Authors: Baser O, Wei W, Henk HJ, Teitelbaum A, Xie L.
Objective: Triple-negative breast cancer (TNBC) is a high-grade breast cancer with an aggressive clinical course. We examined the recurrence rate, health care utilization, and cost of early-stage TNBC in the US managed care setting.
Study Design: A retrospective study using linked cancer registry, health care claims, and social administration databases.
Methods: This retrospective study used the Impact Intelligence Oncology Management cancer registry, linked to 1999-2009 administrative claims, from a national managed care health plan and also Social Security Administration mortality data. Patients with stage I-III TNBC and non-TNBC were followed from diagnosis to recurrence, disenrollment, or end of observation period. Risk-adjusted recurrence rate, health care utilization, and costs during the follow-up period were compared.
Results: A total of 1967 women (403 with TNBC) were included; 289 (14.7%) had local/distant recurrence during the follow-up period. Patients with TNBC were younger (53.68 vs. 56.16 years, P < .0001) and more likely to experience recurrence compared with non-TNBC (21.6% vs. 12.9%, P < .0001; adjusted hazard ratio = 2.11, P < .0001). In terms of adjusted annual health care utilization and costs, patients with TNBC had significantly higher numbers of hospitalizations (1.20 vs. 0.90, P = .001); hospitalization days (8.80 vs. 4.97, P < .0001); and emergency department (ED) visits (1.45 vs. 0.95, P = .009). They also had significantly higher inpatient costs (all-cause: $9154 vs. $5501; cancer-related: $5632 vs. $2869; P < .0001 for both); and ED costs (all-cause: $303 vs. $182, P = .003; cancer-related: $240 vs. $138, P = .012).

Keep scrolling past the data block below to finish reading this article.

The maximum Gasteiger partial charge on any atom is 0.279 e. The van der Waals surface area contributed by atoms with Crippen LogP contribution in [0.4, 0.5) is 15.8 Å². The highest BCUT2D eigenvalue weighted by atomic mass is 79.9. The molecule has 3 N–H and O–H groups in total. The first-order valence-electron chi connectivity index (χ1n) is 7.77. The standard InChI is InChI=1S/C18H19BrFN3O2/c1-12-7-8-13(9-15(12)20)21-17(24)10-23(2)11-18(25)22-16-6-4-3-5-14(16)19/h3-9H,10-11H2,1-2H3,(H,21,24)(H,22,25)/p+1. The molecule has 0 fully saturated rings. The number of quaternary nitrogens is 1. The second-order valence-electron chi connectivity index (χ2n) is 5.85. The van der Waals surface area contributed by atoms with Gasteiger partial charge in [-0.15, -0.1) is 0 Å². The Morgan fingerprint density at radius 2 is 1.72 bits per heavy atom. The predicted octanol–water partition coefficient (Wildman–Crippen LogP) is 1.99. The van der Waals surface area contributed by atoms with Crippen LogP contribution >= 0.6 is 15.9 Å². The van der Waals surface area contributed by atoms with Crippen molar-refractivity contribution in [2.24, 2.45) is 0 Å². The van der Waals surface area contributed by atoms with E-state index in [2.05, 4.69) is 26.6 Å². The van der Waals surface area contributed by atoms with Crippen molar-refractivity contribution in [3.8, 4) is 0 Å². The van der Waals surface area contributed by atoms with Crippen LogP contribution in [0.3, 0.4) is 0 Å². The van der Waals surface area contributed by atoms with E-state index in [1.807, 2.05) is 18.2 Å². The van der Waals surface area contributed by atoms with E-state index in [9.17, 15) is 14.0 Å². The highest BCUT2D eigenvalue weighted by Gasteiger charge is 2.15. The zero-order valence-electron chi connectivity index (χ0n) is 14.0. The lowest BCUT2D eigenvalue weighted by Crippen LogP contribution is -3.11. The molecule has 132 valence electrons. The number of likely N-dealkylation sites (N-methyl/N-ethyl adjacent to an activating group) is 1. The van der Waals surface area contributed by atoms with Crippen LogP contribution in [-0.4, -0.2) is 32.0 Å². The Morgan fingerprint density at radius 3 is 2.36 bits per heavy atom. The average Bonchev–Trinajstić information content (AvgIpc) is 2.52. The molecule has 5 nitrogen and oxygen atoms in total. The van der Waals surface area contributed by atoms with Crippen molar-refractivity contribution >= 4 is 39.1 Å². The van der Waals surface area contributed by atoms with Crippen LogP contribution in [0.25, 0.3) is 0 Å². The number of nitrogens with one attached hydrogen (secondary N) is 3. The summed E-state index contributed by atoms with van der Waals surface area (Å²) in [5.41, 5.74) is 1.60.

Conclusions: This study demonstrates that, compared with non-TNBC, early-stage TNBC is associated with higher rate of recurrence, resulting in increased health care utilization and costs.
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